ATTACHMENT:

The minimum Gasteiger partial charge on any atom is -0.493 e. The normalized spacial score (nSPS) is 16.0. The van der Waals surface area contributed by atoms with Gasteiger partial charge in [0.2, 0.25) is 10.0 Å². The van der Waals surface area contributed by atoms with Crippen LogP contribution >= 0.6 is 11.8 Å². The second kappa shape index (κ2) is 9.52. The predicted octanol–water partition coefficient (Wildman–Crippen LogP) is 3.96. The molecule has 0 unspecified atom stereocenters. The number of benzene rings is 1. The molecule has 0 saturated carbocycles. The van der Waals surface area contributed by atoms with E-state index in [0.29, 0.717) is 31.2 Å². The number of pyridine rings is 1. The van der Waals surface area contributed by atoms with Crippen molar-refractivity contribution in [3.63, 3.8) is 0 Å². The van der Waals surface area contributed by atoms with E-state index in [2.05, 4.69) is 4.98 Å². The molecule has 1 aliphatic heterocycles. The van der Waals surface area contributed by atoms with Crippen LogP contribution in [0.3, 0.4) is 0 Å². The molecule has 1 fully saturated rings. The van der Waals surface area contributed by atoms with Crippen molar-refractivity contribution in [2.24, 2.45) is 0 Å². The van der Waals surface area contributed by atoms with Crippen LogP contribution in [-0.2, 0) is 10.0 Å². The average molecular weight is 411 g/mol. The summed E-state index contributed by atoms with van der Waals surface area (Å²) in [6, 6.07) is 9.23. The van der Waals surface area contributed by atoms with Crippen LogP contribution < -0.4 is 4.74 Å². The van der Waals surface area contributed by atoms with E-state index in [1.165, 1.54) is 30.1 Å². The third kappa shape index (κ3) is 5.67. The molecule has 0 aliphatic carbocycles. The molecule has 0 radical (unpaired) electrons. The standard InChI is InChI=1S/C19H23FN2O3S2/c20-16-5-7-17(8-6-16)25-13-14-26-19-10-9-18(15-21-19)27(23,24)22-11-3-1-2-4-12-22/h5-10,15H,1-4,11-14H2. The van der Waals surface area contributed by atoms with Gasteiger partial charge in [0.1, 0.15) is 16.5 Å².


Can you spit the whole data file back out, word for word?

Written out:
The minimum Gasteiger partial charge on any atom is -0.493 e. The normalized spacial score (nSPS) is 16.0. The van der Waals surface area contributed by atoms with Gasteiger partial charge in [0.2, 0.25) is 10.0 Å². The van der Waals surface area contributed by atoms with Crippen LogP contribution >= 0.6 is 11.8 Å². The second kappa shape index (κ2) is 9.52. The predicted octanol–water partition coefficient (Wildman–Crippen LogP) is 3.96. The molecule has 0 unspecified atom stereocenters. The number of benzene rings is 1. The molecule has 0 saturated carbocycles. The van der Waals surface area contributed by atoms with E-state index in [0.29, 0.717) is 31.2 Å². The number of pyridine rings is 1. The van der Waals surface area contributed by atoms with Crippen molar-refractivity contribution in [3.63, 3.8) is 0 Å². The van der Waals surface area contributed by atoms with E-state index in [2.05, 4.69) is 4.98 Å². The molecule has 1 aliphatic heterocycles. The van der Waals surface area contributed by atoms with Crippen LogP contribution in [0.3, 0.4) is 0 Å². The molecule has 1 fully saturated rings. The van der Waals surface area contributed by atoms with Crippen molar-refractivity contribution in [2.24, 2.45) is 0 Å². The van der Waals surface area contributed by atoms with Crippen LogP contribution in [-0.2, 0) is 10.0 Å². The average molecular weight is 411 g/mol. The summed E-state index contributed by atoms with van der Waals surface area (Å²) in [6, 6.07) is 9.23. The van der Waals surface area contributed by atoms with Crippen LogP contribution < -0.4 is 4.74 Å². The van der Waals surface area contributed by atoms with E-state index in [1.165, 1.54) is 30.1 Å². The third kappa shape index (κ3) is 5.67. The molecule has 0 aliphatic carbocycles. The molecule has 0 radical (unpaired) electrons. The standard InChI is InChI=1S/C19H23FN2O3S2/c20-16-5-7-17(8-6-16)25-13-14-26-19-10-9-18(15-21-19)27(23,24)22-11-3-1-2-4-12-22/h5-10,15H,1-4,11-14H2. The van der Waals surface area contributed by atoms with Gasteiger partial charge in [0.1, 0.15) is 16.5 Å².